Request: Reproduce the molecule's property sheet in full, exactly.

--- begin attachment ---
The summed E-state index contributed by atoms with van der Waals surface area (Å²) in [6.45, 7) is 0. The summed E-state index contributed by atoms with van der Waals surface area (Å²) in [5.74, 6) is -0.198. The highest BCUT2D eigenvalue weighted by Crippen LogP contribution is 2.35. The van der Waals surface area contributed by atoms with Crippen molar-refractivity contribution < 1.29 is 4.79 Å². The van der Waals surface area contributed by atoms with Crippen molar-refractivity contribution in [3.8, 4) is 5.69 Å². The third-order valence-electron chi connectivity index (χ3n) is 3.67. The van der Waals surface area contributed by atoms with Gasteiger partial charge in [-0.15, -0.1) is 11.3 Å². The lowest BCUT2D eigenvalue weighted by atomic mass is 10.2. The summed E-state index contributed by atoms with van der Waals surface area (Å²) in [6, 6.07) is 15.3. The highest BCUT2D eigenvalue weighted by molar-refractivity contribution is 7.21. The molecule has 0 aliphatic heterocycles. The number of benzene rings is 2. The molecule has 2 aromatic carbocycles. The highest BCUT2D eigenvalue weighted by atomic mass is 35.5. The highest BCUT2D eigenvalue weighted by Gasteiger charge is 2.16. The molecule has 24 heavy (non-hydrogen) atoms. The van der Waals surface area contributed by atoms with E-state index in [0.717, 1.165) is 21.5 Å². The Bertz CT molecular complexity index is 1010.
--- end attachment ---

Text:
The summed E-state index contributed by atoms with van der Waals surface area (Å²) in [6.45, 7) is 0. The summed E-state index contributed by atoms with van der Waals surface area (Å²) in [5.74, 6) is -0.198. The highest BCUT2D eigenvalue weighted by Crippen LogP contribution is 2.35. The van der Waals surface area contributed by atoms with Crippen molar-refractivity contribution < 1.29 is 4.79 Å². The van der Waals surface area contributed by atoms with Crippen molar-refractivity contribution in [3.8, 4) is 5.69 Å². The third-order valence-electron chi connectivity index (χ3n) is 3.67. The van der Waals surface area contributed by atoms with Gasteiger partial charge in [-0.15, -0.1) is 11.3 Å². The lowest BCUT2D eigenvalue weighted by atomic mass is 10.2. The summed E-state index contributed by atoms with van der Waals surface area (Å²) in [6, 6.07) is 15.3. The highest BCUT2D eigenvalue weighted by molar-refractivity contribution is 7.21. The molecule has 0 aliphatic heterocycles. The number of benzene rings is 2. The molecule has 2 aromatic carbocycles. The highest BCUT2D eigenvalue weighted by atomic mass is 35.5. The highest BCUT2D eigenvalue weighted by Gasteiger charge is 2.16. The molecule has 24 heavy (non-hydrogen) atoms. The van der Waals surface area contributed by atoms with E-state index in [0.717, 1.165) is 21.5 Å². The Bertz CT molecular complexity index is 1010.